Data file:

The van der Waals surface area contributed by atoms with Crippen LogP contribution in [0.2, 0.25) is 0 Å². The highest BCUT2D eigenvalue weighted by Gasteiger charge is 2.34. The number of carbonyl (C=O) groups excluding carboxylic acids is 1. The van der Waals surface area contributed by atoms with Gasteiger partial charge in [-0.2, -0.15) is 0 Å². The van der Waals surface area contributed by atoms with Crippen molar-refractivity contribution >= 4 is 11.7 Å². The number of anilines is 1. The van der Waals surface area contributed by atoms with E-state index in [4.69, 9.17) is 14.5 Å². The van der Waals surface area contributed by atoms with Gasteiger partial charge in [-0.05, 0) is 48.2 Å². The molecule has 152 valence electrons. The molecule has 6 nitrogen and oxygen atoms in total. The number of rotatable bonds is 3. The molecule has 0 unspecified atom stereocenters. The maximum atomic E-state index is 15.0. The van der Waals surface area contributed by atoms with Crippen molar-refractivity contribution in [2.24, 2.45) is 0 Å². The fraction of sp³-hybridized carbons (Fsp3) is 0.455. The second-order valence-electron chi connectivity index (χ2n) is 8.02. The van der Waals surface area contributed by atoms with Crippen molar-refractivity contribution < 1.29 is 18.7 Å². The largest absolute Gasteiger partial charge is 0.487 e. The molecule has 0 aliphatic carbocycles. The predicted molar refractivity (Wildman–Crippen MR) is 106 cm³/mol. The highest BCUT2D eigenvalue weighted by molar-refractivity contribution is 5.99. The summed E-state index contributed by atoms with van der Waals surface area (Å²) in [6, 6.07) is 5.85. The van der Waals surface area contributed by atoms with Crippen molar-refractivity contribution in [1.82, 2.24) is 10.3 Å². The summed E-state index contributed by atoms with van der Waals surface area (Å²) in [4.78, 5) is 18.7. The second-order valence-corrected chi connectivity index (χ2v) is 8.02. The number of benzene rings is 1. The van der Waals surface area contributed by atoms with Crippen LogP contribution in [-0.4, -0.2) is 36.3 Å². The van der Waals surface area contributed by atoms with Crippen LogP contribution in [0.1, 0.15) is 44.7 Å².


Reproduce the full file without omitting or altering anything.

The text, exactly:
The van der Waals surface area contributed by atoms with Crippen LogP contribution in [0.2, 0.25) is 0 Å². The highest BCUT2D eigenvalue weighted by Gasteiger charge is 2.34. The number of carbonyl (C=O) groups excluding carboxylic acids is 1. The van der Waals surface area contributed by atoms with Gasteiger partial charge in [-0.2, -0.15) is 0 Å². The van der Waals surface area contributed by atoms with Crippen molar-refractivity contribution >= 4 is 11.7 Å². The number of anilines is 1. The van der Waals surface area contributed by atoms with E-state index in [4.69, 9.17) is 14.5 Å². The van der Waals surface area contributed by atoms with Gasteiger partial charge in [-0.05, 0) is 48.2 Å². The molecule has 152 valence electrons. The molecule has 6 nitrogen and oxygen atoms in total. The number of rotatable bonds is 3. The molecule has 0 unspecified atom stereocenters. The maximum atomic E-state index is 15.0. The van der Waals surface area contributed by atoms with Crippen molar-refractivity contribution in [2.24, 2.45) is 0 Å². The fraction of sp³-hybridized carbons (Fsp3) is 0.455. The second-order valence-electron chi connectivity index (χ2n) is 8.02. The van der Waals surface area contributed by atoms with Crippen molar-refractivity contribution < 1.29 is 18.7 Å². The largest absolute Gasteiger partial charge is 0.487 e. The molecule has 0 aliphatic carbocycles. The predicted molar refractivity (Wildman–Crippen MR) is 106 cm³/mol. The highest BCUT2D eigenvalue weighted by molar-refractivity contribution is 5.99. The summed E-state index contributed by atoms with van der Waals surface area (Å²) in [6, 6.07) is 5.85. The van der Waals surface area contributed by atoms with Crippen molar-refractivity contribution in [1.82, 2.24) is 10.3 Å². The summed E-state index contributed by atoms with van der Waals surface area (Å²) in [4.78, 5) is 18.7. The second-order valence-corrected chi connectivity index (χ2v) is 8.02. The number of benzene rings is 1. The van der Waals surface area contributed by atoms with Crippen LogP contribution in [-0.4, -0.2) is 36.3 Å². The van der Waals surface area contributed by atoms with Crippen LogP contribution in [0.1, 0.15) is 44.7 Å².